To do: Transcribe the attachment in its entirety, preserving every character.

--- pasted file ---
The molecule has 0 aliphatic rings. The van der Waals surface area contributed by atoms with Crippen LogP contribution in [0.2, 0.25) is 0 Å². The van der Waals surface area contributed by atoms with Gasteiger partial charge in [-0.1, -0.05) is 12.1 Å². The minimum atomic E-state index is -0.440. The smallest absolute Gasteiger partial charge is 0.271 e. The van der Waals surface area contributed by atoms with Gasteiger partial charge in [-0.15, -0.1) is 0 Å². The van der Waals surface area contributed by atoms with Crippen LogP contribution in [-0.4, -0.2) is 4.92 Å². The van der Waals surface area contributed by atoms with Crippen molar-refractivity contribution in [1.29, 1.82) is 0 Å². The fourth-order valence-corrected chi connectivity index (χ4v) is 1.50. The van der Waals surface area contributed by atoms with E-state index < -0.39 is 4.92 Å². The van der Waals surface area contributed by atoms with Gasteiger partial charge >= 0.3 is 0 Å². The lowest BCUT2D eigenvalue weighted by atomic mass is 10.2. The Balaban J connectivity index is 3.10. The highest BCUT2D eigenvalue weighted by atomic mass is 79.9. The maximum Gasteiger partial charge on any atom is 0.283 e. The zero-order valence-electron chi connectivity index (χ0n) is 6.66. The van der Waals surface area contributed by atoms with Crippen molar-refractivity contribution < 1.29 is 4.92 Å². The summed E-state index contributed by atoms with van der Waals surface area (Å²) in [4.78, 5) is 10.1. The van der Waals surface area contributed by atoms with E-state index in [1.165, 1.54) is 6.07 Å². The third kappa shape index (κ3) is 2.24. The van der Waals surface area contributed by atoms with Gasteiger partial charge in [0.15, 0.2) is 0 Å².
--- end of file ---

The molecule has 0 aliphatic rings. The van der Waals surface area contributed by atoms with Crippen LogP contribution in [0.2, 0.25) is 0 Å². The van der Waals surface area contributed by atoms with Gasteiger partial charge in [-0.1, -0.05) is 12.1 Å². The minimum atomic E-state index is -0.440. The smallest absolute Gasteiger partial charge is 0.271 e. The van der Waals surface area contributed by atoms with Gasteiger partial charge in [-0.15, -0.1) is 0 Å². The van der Waals surface area contributed by atoms with Crippen LogP contribution in [-0.4, -0.2) is 4.92 Å². The van der Waals surface area contributed by atoms with Crippen molar-refractivity contribution in [1.29, 1.82) is 0 Å². The fourth-order valence-corrected chi connectivity index (χ4v) is 1.50. The van der Waals surface area contributed by atoms with E-state index < -0.39 is 4.92 Å². The van der Waals surface area contributed by atoms with Gasteiger partial charge >= 0.3 is 0 Å². The lowest BCUT2D eigenvalue weighted by atomic mass is 10.2. The Balaban J connectivity index is 3.10. The highest BCUT2D eigenvalue weighted by atomic mass is 79.9. The maximum Gasteiger partial charge on any atom is 0.283 e. The zero-order valence-electron chi connectivity index (χ0n) is 6.66. The van der Waals surface area contributed by atoms with Crippen molar-refractivity contribution < 1.29 is 4.92 Å². The summed E-state index contributed by atoms with van der Waals surface area (Å²) in [4.78, 5) is 10.1. The van der Waals surface area contributed by atoms with E-state index in [1.165, 1.54) is 6.07 Å². The third kappa shape index (κ3) is 2.24. The van der Waals surface area contributed by atoms with Gasteiger partial charge in [0.15, 0.2) is 0 Å².